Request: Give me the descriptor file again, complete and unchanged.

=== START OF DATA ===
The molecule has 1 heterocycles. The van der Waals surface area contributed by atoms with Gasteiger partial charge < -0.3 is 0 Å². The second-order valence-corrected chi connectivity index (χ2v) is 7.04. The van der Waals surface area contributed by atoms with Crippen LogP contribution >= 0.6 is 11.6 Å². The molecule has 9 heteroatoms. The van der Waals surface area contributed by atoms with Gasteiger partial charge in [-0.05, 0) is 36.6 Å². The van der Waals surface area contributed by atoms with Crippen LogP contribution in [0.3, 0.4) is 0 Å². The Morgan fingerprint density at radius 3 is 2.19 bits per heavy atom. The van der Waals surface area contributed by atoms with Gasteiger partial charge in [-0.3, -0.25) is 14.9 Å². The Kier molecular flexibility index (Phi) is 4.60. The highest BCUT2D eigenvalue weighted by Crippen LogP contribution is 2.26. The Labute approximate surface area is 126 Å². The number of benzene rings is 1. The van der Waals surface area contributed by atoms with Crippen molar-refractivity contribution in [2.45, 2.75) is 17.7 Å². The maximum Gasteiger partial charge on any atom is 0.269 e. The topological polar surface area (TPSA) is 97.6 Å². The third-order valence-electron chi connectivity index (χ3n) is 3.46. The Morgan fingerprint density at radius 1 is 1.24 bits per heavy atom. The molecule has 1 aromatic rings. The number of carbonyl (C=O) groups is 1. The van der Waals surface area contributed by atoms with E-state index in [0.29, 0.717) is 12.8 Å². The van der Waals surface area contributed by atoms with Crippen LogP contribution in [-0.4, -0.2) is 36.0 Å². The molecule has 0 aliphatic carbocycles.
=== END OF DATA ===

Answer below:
The molecule has 1 heterocycles. The van der Waals surface area contributed by atoms with Gasteiger partial charge < -0.3 is 0 Å². The second-order valence-corrected chi connectivity index (χ2v) is 7.04. The van der Waals surface area contributed by atoms with Crippen LogP contribution >= 0.6 is 11.6 Å². The molecule has 9 heteroatoms. The van der Waals surface area contributed by atoms with Gasteiger partial charge in [-0.05, 0) is 36.6 Å². The van der Waals surface area contributed by atoms with Crippen LogP contribution in [0.3, 0.4) is 0 Å². The Morgan fingerprint density at radius 3 is 2.19 bits per heavy atom. The van der Waals surface area contributed by atoms with Gasteiger partial charge in [-0.3, -0.25) is 14.9 Å². The Kier molecular flexibility index (Phi) is 4.60. The highest BCUT2D eigenvalue weighted by Crippen LogP contribution is 2.26. The Labute approximate surface area is 126 Å². The number of benzene rings is 1. The van der Waals surface area contributed by atoms with Crippen molar-refractivity contribution in [2.45, 2.75) is 17.7 Å². The maximum Gasteiger partial charge on any atom is 0.269 e. The topological polar surface area (TPSA) is 97.6 Å². The third-order valence-electron chi connectivity index (χ3n) is 3.46. The Morgan fingerprint density at radius 1 is 1.24 bits per heavy atom. The molecule has 1 aromatic rings. The number of carbonyl (C=O) groups is 1. The van der Waals surface area contributed by atoms with E-state index in [0.29, 0.717) is 12.8 Å². The van der Waals surface area contributed by atoms with Crippen LogP contribution in [-0.4, -0.2) is 36.0 Å². The molecule has 0 aliphatic carbocycles.